In the month of December I drove through the length of the San Joaquin Valley twice in my travels. In addition to those home-made signs imploring you to seek salvation through the Lord, there were also signs indicting Congress for creating a drought in the valley.
The ‘Congress created drought’ signs were references to various environmental regulations and judicial decisions that were restricting the shipment of northern California water south into the San Joaquin valley. Most of the restrictions centered on increasing fresh water flows to keep various fish alive in the San Joaquin delta.
What I found most amusing was the lack of inherent recognition that both the Federal and state governments had invested millions of dollars in canals (Delta-Mendota and All American) to supply water districts and farms with ‘excess’ northern California water. While Congress may have created a unique San Joaquin drought or dust bowl, they were also the governmental institution that used tax payer money to turn the San Joaquin valley into America’s salad bowl.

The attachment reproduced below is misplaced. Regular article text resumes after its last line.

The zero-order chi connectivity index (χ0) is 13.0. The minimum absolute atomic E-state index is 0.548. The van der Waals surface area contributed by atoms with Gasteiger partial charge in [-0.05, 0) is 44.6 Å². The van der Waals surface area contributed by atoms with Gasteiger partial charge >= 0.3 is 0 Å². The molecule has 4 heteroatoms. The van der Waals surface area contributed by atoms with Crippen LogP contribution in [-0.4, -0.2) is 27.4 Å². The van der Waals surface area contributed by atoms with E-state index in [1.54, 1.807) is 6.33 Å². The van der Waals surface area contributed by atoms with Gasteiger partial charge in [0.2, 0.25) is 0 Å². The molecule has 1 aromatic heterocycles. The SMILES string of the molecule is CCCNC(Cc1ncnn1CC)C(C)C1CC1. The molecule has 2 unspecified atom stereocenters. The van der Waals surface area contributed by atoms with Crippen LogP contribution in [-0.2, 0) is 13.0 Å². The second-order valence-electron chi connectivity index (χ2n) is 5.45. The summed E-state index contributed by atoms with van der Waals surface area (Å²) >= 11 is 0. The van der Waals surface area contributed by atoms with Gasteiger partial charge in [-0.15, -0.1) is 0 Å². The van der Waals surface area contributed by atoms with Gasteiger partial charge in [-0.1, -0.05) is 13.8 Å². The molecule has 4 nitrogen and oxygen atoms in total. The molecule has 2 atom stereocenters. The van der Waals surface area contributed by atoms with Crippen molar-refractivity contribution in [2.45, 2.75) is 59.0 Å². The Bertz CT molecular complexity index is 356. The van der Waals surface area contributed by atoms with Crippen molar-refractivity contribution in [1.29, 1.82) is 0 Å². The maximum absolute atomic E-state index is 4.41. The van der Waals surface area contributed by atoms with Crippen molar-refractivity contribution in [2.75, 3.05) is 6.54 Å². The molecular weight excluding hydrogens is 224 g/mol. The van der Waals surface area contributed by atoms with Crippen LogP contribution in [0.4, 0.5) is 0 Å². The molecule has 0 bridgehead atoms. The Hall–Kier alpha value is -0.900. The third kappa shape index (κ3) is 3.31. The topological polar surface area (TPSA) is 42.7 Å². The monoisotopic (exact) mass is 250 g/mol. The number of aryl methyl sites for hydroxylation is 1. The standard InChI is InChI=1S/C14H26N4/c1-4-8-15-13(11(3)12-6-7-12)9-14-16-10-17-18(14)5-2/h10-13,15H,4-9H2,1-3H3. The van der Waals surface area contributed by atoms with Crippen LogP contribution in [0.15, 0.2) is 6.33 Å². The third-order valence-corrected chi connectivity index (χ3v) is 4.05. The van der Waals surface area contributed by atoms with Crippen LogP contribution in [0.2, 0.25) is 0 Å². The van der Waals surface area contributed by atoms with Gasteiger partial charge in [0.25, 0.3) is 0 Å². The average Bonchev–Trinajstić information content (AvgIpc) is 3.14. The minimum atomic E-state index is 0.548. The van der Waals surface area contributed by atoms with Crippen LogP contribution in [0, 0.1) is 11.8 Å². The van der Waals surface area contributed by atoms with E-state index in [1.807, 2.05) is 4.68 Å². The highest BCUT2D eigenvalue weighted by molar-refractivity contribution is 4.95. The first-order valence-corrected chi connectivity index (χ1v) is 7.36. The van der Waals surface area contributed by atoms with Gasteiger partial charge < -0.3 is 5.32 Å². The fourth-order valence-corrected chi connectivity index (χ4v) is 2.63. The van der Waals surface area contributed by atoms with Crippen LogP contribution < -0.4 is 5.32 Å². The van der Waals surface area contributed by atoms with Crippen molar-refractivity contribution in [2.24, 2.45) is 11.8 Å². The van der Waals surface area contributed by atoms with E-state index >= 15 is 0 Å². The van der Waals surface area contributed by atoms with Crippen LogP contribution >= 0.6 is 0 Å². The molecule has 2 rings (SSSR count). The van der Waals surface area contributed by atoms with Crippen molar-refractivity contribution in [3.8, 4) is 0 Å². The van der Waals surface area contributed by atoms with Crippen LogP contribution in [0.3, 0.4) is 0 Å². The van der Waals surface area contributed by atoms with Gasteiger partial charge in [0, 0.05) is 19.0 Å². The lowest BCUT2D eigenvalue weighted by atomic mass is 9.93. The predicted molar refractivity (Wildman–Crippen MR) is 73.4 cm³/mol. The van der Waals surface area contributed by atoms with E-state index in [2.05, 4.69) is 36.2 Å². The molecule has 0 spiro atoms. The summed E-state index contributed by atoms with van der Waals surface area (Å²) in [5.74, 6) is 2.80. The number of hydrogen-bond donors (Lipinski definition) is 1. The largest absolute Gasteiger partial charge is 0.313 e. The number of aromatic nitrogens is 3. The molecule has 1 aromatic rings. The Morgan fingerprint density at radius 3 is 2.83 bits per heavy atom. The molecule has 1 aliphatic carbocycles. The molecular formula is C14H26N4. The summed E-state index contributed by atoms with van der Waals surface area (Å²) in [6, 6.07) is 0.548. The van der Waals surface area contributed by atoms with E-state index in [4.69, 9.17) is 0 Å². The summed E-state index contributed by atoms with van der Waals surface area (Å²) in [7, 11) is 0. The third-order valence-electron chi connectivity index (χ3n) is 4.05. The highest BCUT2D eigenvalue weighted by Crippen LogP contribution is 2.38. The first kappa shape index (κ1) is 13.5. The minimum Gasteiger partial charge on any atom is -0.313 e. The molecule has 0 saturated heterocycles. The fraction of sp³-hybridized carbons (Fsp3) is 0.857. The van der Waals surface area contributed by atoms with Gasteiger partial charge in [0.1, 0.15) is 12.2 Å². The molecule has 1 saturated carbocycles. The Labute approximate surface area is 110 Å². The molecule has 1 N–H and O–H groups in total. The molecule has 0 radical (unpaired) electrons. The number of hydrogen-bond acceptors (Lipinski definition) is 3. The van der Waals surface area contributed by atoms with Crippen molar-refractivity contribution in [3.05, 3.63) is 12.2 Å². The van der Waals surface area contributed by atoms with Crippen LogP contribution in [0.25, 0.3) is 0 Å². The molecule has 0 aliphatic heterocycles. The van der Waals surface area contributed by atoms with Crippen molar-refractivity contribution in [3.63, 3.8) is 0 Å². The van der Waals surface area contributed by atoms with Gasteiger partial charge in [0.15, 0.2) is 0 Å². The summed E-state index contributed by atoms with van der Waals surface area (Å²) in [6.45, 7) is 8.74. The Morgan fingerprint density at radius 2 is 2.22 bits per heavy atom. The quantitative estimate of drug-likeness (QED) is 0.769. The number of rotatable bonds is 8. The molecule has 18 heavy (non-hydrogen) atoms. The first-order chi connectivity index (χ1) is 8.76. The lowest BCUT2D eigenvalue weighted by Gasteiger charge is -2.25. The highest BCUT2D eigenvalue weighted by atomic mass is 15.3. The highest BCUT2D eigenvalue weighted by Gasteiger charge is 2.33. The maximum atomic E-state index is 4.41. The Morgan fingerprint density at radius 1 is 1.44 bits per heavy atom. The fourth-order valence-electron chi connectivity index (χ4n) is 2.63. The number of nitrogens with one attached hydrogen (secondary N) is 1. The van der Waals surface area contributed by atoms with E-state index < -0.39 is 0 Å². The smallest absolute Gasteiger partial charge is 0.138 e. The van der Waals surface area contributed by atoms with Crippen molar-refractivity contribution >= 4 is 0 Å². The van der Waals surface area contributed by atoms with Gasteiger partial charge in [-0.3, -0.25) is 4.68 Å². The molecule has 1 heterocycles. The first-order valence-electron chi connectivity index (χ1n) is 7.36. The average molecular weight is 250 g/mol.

I can empathize with the farmers that have to fallow fields for lack of water deliveries from the Federal or state projects. But can the same farmers see that without the government subsidized canals their opportunity to create wealth in the desert of the San Joaquin valley would be severely restricted? Not only do the agricultural corporations suffer losses, the small towns that house the farm labor communities also suffer. However, no one guaranteed an unlimited supply of water indefinitely from a concrete lined ditched.
Of course the agricultural industry in the San Joaquin valley would not be the first to have its fortunes swell and then implode at the hands of the government. When the cold war ended and the Federal government no longer was pumping billions of dollars in defense contractors concentrated in southern California, many companies and jobs faded away. But I don’t remember seeing signs accusing Congress of creating a defense drought when they turned the government spigot of money off. No one protested that they had an entitlement to government money to keep their businesses going.